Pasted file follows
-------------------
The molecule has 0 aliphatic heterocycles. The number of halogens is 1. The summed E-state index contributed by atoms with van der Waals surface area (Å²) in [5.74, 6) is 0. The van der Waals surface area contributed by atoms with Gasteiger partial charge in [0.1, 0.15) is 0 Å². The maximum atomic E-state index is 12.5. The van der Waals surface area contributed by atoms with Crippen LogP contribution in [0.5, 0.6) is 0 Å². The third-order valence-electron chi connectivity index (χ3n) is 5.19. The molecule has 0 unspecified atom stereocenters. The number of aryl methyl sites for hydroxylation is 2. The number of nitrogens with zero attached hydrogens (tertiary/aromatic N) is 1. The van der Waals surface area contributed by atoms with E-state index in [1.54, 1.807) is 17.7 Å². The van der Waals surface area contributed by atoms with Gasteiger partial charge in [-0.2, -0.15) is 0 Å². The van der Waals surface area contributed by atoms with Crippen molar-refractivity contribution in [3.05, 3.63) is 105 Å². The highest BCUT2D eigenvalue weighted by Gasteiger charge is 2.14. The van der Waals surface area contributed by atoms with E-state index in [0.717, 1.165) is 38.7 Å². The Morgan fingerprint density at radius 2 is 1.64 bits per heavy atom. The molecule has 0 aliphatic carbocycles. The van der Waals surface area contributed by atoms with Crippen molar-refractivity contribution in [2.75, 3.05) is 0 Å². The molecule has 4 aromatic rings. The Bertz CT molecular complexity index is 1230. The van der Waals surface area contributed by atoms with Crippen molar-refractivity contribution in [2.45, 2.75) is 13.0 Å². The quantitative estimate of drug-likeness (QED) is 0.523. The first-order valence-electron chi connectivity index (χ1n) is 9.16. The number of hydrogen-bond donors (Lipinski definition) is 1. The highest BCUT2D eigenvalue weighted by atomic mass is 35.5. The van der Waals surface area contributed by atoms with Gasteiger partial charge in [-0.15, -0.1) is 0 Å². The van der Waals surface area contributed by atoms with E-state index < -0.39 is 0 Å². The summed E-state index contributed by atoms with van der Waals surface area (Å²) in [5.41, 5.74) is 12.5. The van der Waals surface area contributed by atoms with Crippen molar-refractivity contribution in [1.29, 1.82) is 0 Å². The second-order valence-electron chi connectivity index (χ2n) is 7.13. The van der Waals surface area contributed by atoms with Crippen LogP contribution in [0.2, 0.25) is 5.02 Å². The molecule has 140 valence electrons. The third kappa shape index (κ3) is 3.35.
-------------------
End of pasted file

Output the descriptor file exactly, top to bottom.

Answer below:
The molecule has 0 aliphatic heterocycles. The number of halogens is 1. The summed E-state index contributed by atoms with van der Waals surface area (Å²) in [5.74, 6) is 0. The van der Waals surface area contributed by atoms with Gasteiger partial charge in [0.1, 0.15) is 0 Å². The maximum atomic E-state index is 12.5. The van der Waals surface area contributed by atoms with Crippen LogP contribution in [0.5, 0.6) is 0 Å². The third-order valence-electron chi connectivity index (χ3n) is 5.19. The molecule has 0 unspecified atom stereocenters. The number of aryl methyl sites for hydroxylation is 2. The number of nitrogens with zero attached hydrogens (tertiary/aromatic N) is 1. The van der Waals surface area contributed by atoms with E-state index in [1.54, 1.807) is 17.7 Å². The van der Waals surface area contributed by atoms with Gasteiger partial charge in [-0.2, -0.15) is 0 Å². The van der Waals surface area contributed by atoms with Crippen molar-refractivity contribution in [3.05, 3.63) is 105 Å². The highest BCUT2D eigenvalue weighted by Gasteiger charge is 2.14. The van der Waals surface area contributed by atoms with E-state index in [0.717, 1.165) is 38.7 Å². The Morgan fingerprint density at radius 2 is 1.64 bits per heavy atom. The molecule has 0 aliphatic carbocycles. The van der Waals surface area contributed by atoms with Crippen molar-refractivity contribution in [2.75, 3.05) is 0 Å². The molecule has 4 aromatic rings. The Bertz CT molecular complexity index is 1230. The van der Waals surface area contributed by atoms with Crippen molar-refractivity contribution in [2.45, 2.75) is 13.0 Å². The quantitative estimate of drug-likeness (QED) is 0.523. The first-order valence-electron chi connectivity index (χ1n) is 9.16. The number of hydrogen-bond donors (Lipinski definition) is 1. The highest BCUT2D eigenvalue weighted by atomic mass is 35.5. The van der Waals surface area contributed by atoms with Gasteiger partial charge in [-0.15, -0.1) is 0 Å². The van der Waals surface area contributed by atoms with E-state index < -0.39 is 0 Å². The summed E-state index contributed by atoms with van der Waals surface area (Å²) in [5.41, 5.74) is 12.5. The van der Waals surface area contributed by atoms with Crippen molar-refractivity contribution in [1.29, 1.82) is 0 Å². The second-order valence-electron chi connectivity index (χ2n) is 7.13. The van der Waals surface area contributed by atoms with Crippen LogP contribution in [0.2, 0.25) is 5.02 Å². The molecule has 140 valence electrons. The third kappa shape index (κ3) is 3.35.